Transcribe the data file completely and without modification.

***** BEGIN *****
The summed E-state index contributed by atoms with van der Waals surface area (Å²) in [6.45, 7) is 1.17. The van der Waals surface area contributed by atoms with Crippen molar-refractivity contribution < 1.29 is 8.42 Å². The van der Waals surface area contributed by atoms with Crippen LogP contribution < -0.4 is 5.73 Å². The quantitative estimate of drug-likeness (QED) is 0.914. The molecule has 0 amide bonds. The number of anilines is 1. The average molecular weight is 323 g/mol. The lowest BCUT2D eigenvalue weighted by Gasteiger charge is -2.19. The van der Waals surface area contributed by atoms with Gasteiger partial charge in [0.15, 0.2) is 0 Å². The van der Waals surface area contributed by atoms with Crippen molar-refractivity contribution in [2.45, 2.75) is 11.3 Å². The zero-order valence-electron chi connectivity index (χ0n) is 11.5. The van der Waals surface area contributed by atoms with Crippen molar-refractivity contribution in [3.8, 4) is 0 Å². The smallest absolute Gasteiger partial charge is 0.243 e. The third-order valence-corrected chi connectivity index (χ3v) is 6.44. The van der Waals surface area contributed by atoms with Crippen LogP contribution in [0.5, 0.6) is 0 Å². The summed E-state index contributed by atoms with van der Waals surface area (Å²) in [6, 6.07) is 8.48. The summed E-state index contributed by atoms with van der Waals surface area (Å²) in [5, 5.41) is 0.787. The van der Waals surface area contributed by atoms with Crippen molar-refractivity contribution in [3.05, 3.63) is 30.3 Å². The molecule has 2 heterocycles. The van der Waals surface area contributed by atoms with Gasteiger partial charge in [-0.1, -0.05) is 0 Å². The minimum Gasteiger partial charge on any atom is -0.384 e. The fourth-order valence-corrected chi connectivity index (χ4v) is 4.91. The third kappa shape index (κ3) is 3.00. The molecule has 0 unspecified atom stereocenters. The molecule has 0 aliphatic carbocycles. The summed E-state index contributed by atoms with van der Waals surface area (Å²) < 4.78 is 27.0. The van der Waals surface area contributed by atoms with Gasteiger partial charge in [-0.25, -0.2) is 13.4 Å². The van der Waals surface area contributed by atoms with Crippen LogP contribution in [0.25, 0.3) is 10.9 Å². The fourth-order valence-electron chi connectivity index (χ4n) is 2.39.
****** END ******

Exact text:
The summed E-state index contributed by atoms with van der Waals surface area (Å²) in [6.45, 7) is 1.17. The van der Waals surface area contributed by atoms with Crippen molar-refractivity contribution < 1.29 is 8.42 Å². The van der Waals surface area contributed by atoms with Crippen LogP contribution < -0.4 is 5.73 Å². The quantitative estimate of drug-likeness (QED) is 0.914. The molecule has 0 amide bonds. The number of anilines is 1. The average molecular weight is 323 g/mol. The lowest BCUT2D eigenvalue weighted by Gasteiger charge is -2.19. The van der Waals surface area contributed by atoms with Gasteiger partial charge in [0.15, 0.2) is 0 Å². The van der Waals surface area contributed by atoms with Crippen molar-refractivity contribution in [2.45, 2.75) is 11.3 Å². The zero-order valence-electron chi connectivity index (χ0n) is 11.5. The van der Waals surface area contributed by atoms with Crippen molar-refractivity contribution in [3.8, 4) is 0 Å². The smallest absolute Gasteiger partial charge is 0.243 e. The third-order valence-corrected chi connectivity index (χ3v) is 6.44. The van der Waals surface area contributed by atoms with Crippen LogP contribution in [0.5, 0.6) is 0 Å². The summed E-state index contributed by atoms with van der Waals surface area (Å²) in [6, 6.07) is 8.48. The summed E-state index contributed by atoms with van der Waals surface area (Å²) in [5, 5.41) is 0.787. The van der Waals surface area contributed by atoms with Crippen molar-refractivity contribution in [3.05, 3.63) is 30.3 Å². The molecule has 2 heterocycles. The van der Waals surface area contributed by atoms with Gasteiger partial charge in [-0.1, -0.05) is 0 Å². The minimum Gasteiger partial charge on any atom is -0.384 e. The fourth-order valence-corrected chi connectivity index (χ4v) is 4.91. The third kappa shape index (κ3) is 3.00. The molecule has 0 unspecified atom stereocenters. The molecule has 0 aliphatic carbocycles. The summed E-state index contributed by atoms with van der Waals surface area (Å²) < 4.78 is 27.0. The van der Waals surface area contributed by atoms with Gasteiger partial charge in [-0.25, -0.2) is 13.4 Å². The van der Waals surface area contributed by atoms with Crippen LogP contribution in [0.25, 0.3) is 10.9 Å². The fourth-order valence-electron chi connectivity index (χ4n) is 2.39.